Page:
10 Best Documentary Filmmakers

Thursday, February 3 by Nicole Dales

Documentaries can be entertaining, enlightening, or educational, but watching a piece crafted by one of the 10 best documentary filmmakers and you are likely to find all three qualities.

  1. Michael Apted: He is best known for his “Up!” Series he produced for BBC. He selected fourteen children in Britain in 1964, all the age of seven. He has subsequently filmed what he can from each child over the past years.
  2. Ken Burns: He is known for making award winning documentaries using achieved footage. His films “The Civil War” and “Baseball” have collectively won seven Emmy Awards.
  3. Alex Gibne: He creates very politically inspired films. His 2005 film “Enron: The Smartest Guys in the Room” was nominated for an Academy Award, and his 2007 film “Taxi to the Dark Side” won an Academy Award.
  4. Michael Moore: Moore has been making waves for years with his documentaries. Most notable was his 2002 documentary “Bowling for Columbine” and his 2007 documentary “Sicko”. “Bowling for Columbine” took the idea of the school shooting at Columbin High School and used it to catalyst a film about gun rights in America. “Sicko” looked into America’s health care system.
  5. Errol Morris: Morris began delivering documentaries that were unusual and unlike other films on the market in the late ’70s. Some of his notable films were “A Thin Blue Line” in 1988 which helped convicted murder Randall Dale Adams escape Texas’ death row and “Mr. Death, The Rise and Fall of Fred A. Leuchter, Jr.” in 2000, which depicted a caffeine-addicted designer of execution equipment.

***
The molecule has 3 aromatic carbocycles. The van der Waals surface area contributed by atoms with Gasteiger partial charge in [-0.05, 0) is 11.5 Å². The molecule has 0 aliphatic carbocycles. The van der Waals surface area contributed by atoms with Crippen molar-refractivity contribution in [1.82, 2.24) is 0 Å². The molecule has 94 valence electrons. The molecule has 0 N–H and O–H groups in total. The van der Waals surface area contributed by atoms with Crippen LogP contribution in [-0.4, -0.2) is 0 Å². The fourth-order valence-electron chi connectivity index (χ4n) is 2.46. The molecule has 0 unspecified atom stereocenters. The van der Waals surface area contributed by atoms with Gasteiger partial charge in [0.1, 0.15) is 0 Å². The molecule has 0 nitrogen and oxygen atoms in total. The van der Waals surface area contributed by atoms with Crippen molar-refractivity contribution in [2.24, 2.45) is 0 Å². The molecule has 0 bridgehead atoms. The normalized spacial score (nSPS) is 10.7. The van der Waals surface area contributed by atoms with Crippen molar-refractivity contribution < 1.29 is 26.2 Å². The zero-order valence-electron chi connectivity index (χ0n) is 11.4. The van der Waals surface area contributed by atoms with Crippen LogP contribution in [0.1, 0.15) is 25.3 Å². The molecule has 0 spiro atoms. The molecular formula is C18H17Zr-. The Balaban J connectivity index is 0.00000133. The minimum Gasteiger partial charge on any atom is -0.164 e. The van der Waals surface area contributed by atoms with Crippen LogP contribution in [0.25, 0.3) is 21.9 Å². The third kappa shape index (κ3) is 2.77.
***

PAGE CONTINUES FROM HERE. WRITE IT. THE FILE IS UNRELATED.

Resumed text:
6. Barbara Kopple: She is in the minority being a female documentary maker, but has delivered some substantial films herself. Take “Harlan County, USA” in 1976. She won an Academy Award for best documentary with her film about the Kentucky coal miners’ strike. Her 1990 “American Dream” was also about employees on strike, this time at a Hormel meat-packing plant in Austin, Minnesota.
  7. Stacy Peralta: He was a young filmmaker focusing on life in Southern California. His 2001 film “Dogtown and Z-boys” looked at the growth of skateboarding by documenting the life of Venice beach skateboarders and her 2004 “Riding Giants” looked at the surfing crowd.
  8. Su Friedrich: He likes to concentrate on adolescence and the experiences you go through in that time in your life.  “Sink or Swim” and “Hide and Seek” are his two most notable and must see movies.
  9. William Greaves: He has been dubbed the “Dean of African American Filmmakers”. He has produced many works, and won an Emmy Award for his film “Black Journal”.
  10. Luc Jacquet: He is a fairly new filmmaker on the scene. He produced the beloved and Oscar winning film “March of the Penguins”.
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